For this strange practice we can actually thank Prohibition. Prior to prohibition, the Coast Guard (USCG) had more-or-less the same radio equipment as the navy: marine telegraph.. just Morse code.
So in 1924, about 3 years after crime surged, there was a response from the Coast Guard. They opened shore radio stations at a dozen ports: Fort Tilden, NY, Nahant, MA; New London, CT; Cape May, NJ; Cape Henry, VA; Fernandina, FL; Fort Lauderdale, FL; Mobile, AL; San Francisco CA; San Pedro, CA; Port Angeles, WA; and Anacortes, WA. All of this was to help handle all the communications from all of their new ships. More here.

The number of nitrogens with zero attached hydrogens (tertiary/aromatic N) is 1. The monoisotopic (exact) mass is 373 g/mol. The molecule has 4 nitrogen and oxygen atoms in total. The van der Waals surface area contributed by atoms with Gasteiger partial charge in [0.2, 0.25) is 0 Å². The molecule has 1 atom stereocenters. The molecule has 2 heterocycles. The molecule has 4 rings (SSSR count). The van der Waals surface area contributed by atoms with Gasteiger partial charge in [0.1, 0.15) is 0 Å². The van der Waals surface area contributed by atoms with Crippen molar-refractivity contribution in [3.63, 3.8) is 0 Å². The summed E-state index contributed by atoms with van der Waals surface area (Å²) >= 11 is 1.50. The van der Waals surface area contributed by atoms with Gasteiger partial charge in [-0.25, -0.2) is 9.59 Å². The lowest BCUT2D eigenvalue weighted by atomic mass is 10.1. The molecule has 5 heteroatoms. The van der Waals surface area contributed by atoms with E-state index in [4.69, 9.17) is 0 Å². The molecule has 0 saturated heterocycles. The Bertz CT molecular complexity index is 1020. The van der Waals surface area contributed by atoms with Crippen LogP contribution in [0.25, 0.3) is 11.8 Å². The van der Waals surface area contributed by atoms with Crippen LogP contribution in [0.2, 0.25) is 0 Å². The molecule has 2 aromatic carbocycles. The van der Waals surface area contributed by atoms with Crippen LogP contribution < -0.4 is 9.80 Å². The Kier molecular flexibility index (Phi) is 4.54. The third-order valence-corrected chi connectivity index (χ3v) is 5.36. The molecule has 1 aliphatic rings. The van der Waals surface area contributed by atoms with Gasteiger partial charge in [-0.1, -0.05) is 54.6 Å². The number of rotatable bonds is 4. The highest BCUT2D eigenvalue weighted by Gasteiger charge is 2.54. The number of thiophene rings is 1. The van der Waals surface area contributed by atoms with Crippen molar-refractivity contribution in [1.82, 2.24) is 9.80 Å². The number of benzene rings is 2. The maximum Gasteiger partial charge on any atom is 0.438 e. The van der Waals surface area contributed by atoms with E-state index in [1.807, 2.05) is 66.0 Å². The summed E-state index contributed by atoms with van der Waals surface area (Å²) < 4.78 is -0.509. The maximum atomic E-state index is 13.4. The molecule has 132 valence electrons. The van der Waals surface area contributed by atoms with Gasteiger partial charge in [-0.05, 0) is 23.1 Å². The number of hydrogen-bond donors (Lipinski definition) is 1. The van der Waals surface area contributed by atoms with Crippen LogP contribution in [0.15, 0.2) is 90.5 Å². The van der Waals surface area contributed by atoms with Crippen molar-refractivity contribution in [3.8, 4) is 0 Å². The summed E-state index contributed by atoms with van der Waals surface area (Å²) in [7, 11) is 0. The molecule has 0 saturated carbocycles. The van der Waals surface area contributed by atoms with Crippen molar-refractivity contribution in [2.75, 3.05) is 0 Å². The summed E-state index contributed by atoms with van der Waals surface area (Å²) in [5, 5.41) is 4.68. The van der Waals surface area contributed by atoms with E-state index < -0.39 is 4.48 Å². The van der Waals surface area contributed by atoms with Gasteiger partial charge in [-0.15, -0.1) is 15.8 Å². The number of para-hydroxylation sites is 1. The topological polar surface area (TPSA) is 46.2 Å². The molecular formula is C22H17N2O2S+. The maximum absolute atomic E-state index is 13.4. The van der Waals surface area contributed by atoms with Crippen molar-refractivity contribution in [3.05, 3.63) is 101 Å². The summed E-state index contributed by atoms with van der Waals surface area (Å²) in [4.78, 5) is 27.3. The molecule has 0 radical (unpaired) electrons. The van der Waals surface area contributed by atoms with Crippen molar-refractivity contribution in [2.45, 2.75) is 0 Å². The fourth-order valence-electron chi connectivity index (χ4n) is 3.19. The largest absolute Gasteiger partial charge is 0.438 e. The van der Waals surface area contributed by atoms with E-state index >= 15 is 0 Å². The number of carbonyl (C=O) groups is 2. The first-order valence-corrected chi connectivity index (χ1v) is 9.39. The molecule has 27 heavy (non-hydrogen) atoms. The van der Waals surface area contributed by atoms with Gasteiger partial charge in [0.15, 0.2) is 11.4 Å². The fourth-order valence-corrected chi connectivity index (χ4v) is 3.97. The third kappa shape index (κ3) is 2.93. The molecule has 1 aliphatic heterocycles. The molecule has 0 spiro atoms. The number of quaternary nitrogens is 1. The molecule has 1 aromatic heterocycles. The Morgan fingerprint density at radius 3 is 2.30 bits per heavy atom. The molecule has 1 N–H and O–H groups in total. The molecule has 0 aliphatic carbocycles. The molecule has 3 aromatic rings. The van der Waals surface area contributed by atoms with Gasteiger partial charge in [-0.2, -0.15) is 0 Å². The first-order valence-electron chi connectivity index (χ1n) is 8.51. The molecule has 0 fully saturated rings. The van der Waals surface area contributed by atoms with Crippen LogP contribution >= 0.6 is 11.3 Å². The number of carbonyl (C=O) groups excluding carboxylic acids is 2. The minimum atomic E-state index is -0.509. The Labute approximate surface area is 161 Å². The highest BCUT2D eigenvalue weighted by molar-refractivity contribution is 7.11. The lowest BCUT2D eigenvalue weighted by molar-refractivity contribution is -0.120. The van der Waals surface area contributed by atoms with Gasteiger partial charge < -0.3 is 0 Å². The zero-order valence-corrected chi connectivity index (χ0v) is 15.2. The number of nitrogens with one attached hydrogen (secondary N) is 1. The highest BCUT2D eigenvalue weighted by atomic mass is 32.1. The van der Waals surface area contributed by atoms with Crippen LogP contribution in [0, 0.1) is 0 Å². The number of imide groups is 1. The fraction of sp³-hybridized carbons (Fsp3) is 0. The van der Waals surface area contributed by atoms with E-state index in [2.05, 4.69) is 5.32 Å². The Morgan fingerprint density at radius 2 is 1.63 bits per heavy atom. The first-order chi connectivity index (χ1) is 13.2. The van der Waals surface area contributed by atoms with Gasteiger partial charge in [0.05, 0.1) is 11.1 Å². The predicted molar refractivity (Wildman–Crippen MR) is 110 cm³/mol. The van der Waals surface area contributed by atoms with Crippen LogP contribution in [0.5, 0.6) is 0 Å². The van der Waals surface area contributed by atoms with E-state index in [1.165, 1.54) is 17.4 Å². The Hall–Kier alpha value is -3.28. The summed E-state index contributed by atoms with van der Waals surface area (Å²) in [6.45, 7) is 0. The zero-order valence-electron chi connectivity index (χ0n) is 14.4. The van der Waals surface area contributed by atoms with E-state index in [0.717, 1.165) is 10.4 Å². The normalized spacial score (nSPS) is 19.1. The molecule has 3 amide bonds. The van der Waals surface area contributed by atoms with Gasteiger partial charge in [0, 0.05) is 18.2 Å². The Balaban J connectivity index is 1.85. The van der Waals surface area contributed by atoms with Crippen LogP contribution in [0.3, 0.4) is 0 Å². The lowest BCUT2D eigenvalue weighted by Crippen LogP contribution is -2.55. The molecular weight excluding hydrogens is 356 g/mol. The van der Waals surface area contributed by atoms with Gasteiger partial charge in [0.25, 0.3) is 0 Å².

here. NMF was decommissioned in November 18th, 1996. It's last broadcast words were as follows:
"Camslant Chesapeake this is commsta Boston, transferring communications watch at this time, over. Camslant's reply: "Roger, we have the watch, thank you for you dedicated service throughout the years - out."
The NMF calls are still used by NMN Chesapeake, VA when sending Boston Weatherfax. Some marine Radio texts, such as Reed's Nautical Almanac even note those calls for that purpose. NMG in New Orleans delivers similar maps by radio fax for the Gulf region. You can see the NOAA weather maps here.